In their most basic form, content management systems (CMS) provide businesses and individuals with the ability to take their message to the Internet. If you want to build a website or have a web presence, you’ll need a content management system. If a conventional CMS isn’t fitting the bill, consider a Windows CMS.
The content management system that you choose quite literally is the foundation for all of your future pages, posts, and digital initiatives. As a result, it is critical that your selection of a CMS be well thought out and not made haphazardly.
Your CMS will need to work well for your site visitors, the team publishing to the site, and all of the software (like logistics or billing systems) that must integrate in the backend. And since changing your CMS later can be a huge headache, making the right choice the first time around is significant.
In many cases, the choice of CMS boils down to open-source software like WordPress or Drupal or proprietary systems like Adobe Experience Manager of Squarespace. However, some businesses find themselves needing something different than a conventional choice.
Windows-based CMS fits this mold, not because they are unusual, but because they are less common. If your business is looking for a Windows CMS, then even though some of the more popular choices aren’t viable options, there are still a number of choices available to you.
Examples of Windows CMS
Windows-based content management systems are built using ASP.NET instead of PHP, Perl, or another scripting language. .NET works great with SQL Server and typically doesn’t require as much code to build large applications. .NET also executes code at the server level, before it is rendered in the browser, which can provide excellent performance in the right conditions.
The most prevalent Windows CMS include DNN, Umbraco, and Kentico CMS. And while each of these and other Windows-based systems have their own features and benefits, there are a number of questions you can and should ask that will help make the decision much easier for you and your team.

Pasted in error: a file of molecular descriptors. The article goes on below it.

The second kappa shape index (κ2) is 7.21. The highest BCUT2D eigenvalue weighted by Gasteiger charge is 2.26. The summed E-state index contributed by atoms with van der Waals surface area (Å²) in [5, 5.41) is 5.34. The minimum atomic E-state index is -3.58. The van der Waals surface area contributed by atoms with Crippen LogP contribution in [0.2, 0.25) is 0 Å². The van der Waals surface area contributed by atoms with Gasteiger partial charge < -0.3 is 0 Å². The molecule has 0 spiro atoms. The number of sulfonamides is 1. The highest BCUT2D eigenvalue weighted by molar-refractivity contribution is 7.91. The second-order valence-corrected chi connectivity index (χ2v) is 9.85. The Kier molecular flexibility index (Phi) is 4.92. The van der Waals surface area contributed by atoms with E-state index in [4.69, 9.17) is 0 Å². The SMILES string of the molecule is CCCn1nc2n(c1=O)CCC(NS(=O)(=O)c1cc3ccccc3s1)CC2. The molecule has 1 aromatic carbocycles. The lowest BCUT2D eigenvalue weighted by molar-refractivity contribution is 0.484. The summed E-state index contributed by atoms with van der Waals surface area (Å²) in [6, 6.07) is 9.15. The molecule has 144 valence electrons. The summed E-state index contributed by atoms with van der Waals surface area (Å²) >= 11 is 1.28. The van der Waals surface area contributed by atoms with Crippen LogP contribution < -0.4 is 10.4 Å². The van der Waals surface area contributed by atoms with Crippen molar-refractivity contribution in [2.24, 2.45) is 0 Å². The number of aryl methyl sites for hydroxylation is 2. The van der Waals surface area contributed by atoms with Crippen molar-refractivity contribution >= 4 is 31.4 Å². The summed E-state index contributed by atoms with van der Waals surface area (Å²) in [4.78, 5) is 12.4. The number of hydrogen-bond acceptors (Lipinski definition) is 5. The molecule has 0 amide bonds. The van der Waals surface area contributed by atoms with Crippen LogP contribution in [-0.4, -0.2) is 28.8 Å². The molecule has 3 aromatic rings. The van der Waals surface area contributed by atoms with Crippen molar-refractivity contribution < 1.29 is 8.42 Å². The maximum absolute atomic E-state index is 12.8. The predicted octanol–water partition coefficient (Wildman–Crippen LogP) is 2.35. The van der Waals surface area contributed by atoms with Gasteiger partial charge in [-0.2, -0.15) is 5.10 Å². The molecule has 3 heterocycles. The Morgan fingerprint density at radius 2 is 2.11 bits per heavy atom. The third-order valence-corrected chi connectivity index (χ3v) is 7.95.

Five Considerations for Choosing the Right Windows CMS
Using a Windows-based content management system is a little different than using a CMS like WordPress or a page-builder like Shopify. For starters, it is likely that many of your marketers and IT personnel have at least a little experience with one of the more popular content management systems. When it comes to Windows-based choices, existing experience in-house may be in shorter supply. That isn’t necessarily a bad thing, but you should be prepared to offer some training and support for users if you utilize a .NET-based CMS.
Additionally, you’ll need to determine exactly who will be supporting the CMS once it is in use. Who will make sure the software stays updated and secure? Who will be responsible for administering users and code changes? Whether you handle these tasks in-house or use a third-party, knowing who is responsible for the management and maintenance of the site is important to determine during, not after, the selection process.
3. Flexibility and Integrations